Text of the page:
I do not think that there can ever be enough books about anything and I say that knowing that some of them are going to be about Pilates.The more knowledge the better seems like a solid rule of thumb, even though I have watched enough science fiction films to accept that humanity’s unchecked pursuit of learning will end with robots taking over the world.-Sarah Vowell

Wednesday, December 7, 2016

Graveyard Dust by Barbara Hambly

This is the third book in the Benjamin January series and I am even more impressed than ever how Hambly is able to put you in the mind of a free man of color in 1830s Louisiana, which has just become a state that has been "invaded" by the Americans, according to the old Creole families who are quite set in their ways and see the Americans as crude and uncivilized.  In this book, she explores the world of Voodoo.

January's sister, Olympe, a Voodoo healer, has just been arrested for selling poison to a free woman of color, Celie, in order for her to kill her husband, Isaak Jumon, whose body has not been found, yet. Jumon's brother Antoine, while drunk, and possibly drugged is captured and led to a house where he finds his brother dying with his wife's words on his lips.  Now, Isaak is set to inherit land and money from his white father, which has caused his mother to claim him as her slave that has run away, in order to get his inheritance.  His white uncle, whom Isaak is close to is doing his best to help January, but he also has a stake in this inheritance.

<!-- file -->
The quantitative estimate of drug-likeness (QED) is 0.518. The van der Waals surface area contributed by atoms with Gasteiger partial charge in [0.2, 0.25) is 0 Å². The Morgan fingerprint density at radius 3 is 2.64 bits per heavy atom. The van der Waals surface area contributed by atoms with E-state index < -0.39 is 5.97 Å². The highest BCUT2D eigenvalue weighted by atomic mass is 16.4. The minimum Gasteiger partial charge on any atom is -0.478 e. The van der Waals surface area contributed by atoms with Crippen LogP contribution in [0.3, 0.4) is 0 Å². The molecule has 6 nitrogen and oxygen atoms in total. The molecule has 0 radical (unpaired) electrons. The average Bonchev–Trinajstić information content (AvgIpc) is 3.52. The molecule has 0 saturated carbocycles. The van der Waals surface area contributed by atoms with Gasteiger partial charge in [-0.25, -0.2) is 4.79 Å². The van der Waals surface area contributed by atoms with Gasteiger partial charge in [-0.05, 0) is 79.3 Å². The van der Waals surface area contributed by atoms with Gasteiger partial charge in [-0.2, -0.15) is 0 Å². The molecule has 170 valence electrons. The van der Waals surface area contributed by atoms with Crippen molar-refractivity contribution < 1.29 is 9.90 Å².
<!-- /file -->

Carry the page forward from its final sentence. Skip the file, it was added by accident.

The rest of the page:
January seeks help from various places, including the Creoles, the Voodoo Priestess Marie Laveau, and runaway slaves who have knowledge of where Isaak was during his last days.  January, may be a Catholic now, but he was living on the plantation before being freed, he participated in some of the celebration dances with the compelling drums and music that speaks to a part of his soul.  Someone curses his room with graveyard dust, which is a death curse, and while he would like to think he does not believe in these things, deep down he does.  Marie is called in to help cleanse the room and recommends that he wear protection, but he refuses, as his Catholic sensibilities will not allow him to do so. 

While Olympe languishes in a prison that has an outbreak of yellow fever that is being covered up, the clock is ticking and if these two women go to trial, they will surely be found guilty just for the color of their skins and the fact that Olympe practices Voodoo.  A body is found and Isaak's mother claims that it is him, but it is not.  So where is he and what has happened to him?  January discovers that he did spend some time in a hidden spot of New Orleans where runaway slaves go, but has no idea of where he went from there.  There is also another player in this game: an evil Voodoo practitioner  who is up to no good. 

January does not have a lot of time to find the clues that will lead to who killed Isaak and save his sister and Ceclie and he lacks the usual help he gets from Lieutenant Shaw, who is away on some other matter that January knows nothing about.  This book gives you an inside look into the world of Voodoo, both the good and the bad sides of it.  And the mystery of Isaacs's  possible death and mysteriously missing body only add to strangeness going on in a town where strangeness is the norm.

January must avoid a group of men who are trying to kill him in order to keep him from finding out the truth, which is way bigger than the death of one man.  Will January be able to save the two women's practically guaranteed death sentence or will the Voodoo death curse come and claim him before he can?

Link to Amazon: https://www.amazon.com/Graveyard-Dust-Benjamin-January-Book/dp/0553575287/ref=sr_1_2?ie=UTF8&qid=1481128470&sr=8-2&keywords=graveyard+dust

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